Many of those early blogs now lie abandoned or are seldom written, though I still have links in my blogroll and on Google Reader, keen to catch any occasional post. Blogging seems to have moved in a new direction, away from the personal and over to the promotional, but I'm afraid I soon lose interest in blogs which do little other than promote freebies the blogger has received. I think we've all become rightly wary about how much personal information we disclose on our blogs and as a result something very creative is in danger of being lost.

But there are still many fascinating and beautifully written blogs out there and in the last few weeks I have found myself crying at blogs again. I have read blog posts which were truly heartfelt, yet so personal that I feel it is not right to link to them here. At a time when my own blog has been feeling very stale, I've been reminded why I first started blogging. It feels good.

Thursday, April 21, 2011

Having a teenager with ASD

I was warned by friends that the teenage years with Son 2 would be hard. But he's 17 now and up until Christmas I thought we'd largely got away with. So the change from a calm boy into an often manic whirlwind, who seems to need no more than four to five hours sleep a night, has come as rather a shock.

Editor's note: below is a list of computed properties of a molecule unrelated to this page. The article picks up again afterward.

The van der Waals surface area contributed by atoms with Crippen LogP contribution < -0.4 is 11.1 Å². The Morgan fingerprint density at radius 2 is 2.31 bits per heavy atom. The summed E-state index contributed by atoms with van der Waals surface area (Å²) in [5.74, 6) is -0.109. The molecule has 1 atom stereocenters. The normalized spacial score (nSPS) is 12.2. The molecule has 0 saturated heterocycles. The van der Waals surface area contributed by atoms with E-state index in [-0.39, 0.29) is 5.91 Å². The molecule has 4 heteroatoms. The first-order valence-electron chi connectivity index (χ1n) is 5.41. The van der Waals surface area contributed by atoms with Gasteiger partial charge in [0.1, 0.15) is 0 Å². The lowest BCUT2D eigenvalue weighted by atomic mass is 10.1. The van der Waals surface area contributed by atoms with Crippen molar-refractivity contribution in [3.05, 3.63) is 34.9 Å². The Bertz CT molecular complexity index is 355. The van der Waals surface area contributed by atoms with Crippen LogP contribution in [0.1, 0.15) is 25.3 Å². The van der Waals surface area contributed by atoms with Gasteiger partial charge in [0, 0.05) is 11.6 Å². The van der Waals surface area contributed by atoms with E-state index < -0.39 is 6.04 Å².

All this comes at a time when the old support systems start to crumble. Support groups, whether online or real life local ones, tend to concentrate on families at the start of the journey and there are few parents attending who are embarking upon the challenges of decision making for their child's adulthood. Every young person presents with a unique set of circumstances, every local authority offers different services and the spending cuts add an unwelcome additional uncertainty. We should all be supporting each other, yet as parents further down the line we start to feel excluded.

Parents with younger children often seem to find hearing about the challenges of adolescence and adulthood upsetting, they don't want to look into the future. But I have a different take on this. When Son 2 was about three and very difficult, a parent introduced me to his son, who was then about 20 or 21. The young man was calm and well behaved in the presence of a stranger. Although he was largely nonverbal he was clearly bilingual, he could point out items when asked in either language and he appeared comfortable in his family home.